• Tip your head to each side after you swim or bathe to encourage water drain to from your ear canal.
  • Use over-the-counter, designated swimmer’s ear drops that contain alcohol to help dry up moisture if it feels like water is stuck.
  • Avoid swimming in lakes and rivers on days that have high bacteria count warnings. (Check your state’s health or environmental department for alerts, especially during the warmer months.)
  • Avoid putting your head underwater in hot tubs and spas.
  • Use earplugs and a swim cap while you swim.
  • Place cotton balls in or cover your ears when you dye your hair.
  • Don’t put cotton swabs and similar items in your ear.

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What does swimmer’s ear treatment usually look like?

To diagnose you with swimmer’s ear, your doctor should take note of all your symptoms and then examine your ear with a tool called an otoscope, which shines a light into the ear canal, the Mayo Clinic explains. (They’ll be looking for redness, swelling, scaliness, and other signs of inflammation.) They should also check out your eardrum to make sure it isn’t torn or damaged, and may take a sample of any discharge or fluid in your ears to test it for pathogens.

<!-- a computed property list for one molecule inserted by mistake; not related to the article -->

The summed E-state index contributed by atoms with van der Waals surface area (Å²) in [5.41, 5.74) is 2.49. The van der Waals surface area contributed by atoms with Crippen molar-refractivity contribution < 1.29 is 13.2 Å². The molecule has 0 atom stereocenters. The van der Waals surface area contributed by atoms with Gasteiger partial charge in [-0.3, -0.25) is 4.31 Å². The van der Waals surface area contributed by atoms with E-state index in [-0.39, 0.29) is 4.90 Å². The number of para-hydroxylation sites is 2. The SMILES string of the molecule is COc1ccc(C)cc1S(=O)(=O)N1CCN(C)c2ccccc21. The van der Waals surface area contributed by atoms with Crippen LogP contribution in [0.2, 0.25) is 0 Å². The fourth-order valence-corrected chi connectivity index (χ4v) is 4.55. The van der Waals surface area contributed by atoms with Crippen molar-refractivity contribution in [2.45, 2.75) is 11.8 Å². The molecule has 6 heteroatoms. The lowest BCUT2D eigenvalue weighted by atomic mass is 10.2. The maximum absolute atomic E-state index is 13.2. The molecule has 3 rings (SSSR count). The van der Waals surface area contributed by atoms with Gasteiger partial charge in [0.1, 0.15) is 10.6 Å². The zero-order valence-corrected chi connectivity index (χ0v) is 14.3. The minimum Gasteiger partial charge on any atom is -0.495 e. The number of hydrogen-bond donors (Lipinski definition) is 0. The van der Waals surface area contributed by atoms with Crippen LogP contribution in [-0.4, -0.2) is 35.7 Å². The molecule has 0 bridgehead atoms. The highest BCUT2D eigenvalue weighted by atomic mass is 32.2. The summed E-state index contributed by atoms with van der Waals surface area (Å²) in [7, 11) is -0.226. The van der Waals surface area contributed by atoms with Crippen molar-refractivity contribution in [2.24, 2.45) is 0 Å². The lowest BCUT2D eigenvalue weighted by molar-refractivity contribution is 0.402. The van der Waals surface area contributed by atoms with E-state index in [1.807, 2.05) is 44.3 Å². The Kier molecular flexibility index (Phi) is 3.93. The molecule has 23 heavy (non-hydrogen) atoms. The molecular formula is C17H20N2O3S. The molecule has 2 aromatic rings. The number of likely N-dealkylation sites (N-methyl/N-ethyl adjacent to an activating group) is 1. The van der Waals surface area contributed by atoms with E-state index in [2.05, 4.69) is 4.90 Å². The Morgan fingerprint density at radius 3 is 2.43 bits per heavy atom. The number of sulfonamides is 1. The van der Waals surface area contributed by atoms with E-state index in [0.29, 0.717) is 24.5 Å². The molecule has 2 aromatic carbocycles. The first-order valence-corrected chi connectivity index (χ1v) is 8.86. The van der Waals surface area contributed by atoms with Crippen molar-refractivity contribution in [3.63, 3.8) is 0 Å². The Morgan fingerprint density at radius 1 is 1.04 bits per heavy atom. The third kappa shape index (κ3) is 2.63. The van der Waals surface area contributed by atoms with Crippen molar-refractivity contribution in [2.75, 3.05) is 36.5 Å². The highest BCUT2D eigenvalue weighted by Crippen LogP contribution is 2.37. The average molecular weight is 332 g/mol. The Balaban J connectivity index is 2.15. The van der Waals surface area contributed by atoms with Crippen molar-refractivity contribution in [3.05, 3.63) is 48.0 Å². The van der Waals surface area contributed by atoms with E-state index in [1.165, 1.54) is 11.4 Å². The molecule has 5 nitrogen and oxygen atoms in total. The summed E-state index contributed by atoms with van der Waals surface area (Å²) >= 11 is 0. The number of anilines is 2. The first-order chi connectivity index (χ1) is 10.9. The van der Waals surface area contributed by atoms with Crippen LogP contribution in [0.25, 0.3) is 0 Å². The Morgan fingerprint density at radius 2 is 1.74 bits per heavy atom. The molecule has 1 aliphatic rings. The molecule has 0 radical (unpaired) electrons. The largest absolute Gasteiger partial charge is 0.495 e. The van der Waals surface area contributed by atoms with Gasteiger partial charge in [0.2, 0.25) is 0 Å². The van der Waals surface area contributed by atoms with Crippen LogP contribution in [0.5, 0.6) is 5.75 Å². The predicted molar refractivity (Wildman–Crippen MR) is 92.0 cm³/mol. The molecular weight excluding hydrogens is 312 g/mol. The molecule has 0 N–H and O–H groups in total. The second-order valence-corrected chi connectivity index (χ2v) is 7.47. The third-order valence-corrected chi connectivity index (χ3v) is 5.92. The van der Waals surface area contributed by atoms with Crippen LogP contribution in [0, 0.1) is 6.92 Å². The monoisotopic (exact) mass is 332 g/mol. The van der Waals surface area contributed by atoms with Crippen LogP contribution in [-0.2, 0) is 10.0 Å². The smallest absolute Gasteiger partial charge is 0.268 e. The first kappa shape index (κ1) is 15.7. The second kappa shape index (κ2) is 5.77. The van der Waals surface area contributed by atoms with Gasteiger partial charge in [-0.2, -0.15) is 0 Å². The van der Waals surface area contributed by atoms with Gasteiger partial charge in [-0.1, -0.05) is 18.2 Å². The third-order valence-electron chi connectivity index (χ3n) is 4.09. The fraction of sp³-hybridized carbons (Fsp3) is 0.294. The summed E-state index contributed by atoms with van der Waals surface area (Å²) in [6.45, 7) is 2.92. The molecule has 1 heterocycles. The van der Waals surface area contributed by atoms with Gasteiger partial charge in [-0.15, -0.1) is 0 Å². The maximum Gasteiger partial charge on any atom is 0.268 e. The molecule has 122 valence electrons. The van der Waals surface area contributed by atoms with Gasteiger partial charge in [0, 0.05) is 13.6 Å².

Swimmer’s ear treatment is, thankfully, pretty straightforward. You’ll likely be given prescription ear drops, which may contain an antibiotic, antifungal, steroid, or acetic acid—or a combo of these—depending on the cause of your infection.

Your doctor may also recommend oral pain medications like ibuprofen (Advil, Motrin IB), naproxen sodium (Aleve), or acetaminophen (Tylenol) to help ease the discomfort, the Mayo Clinic notes.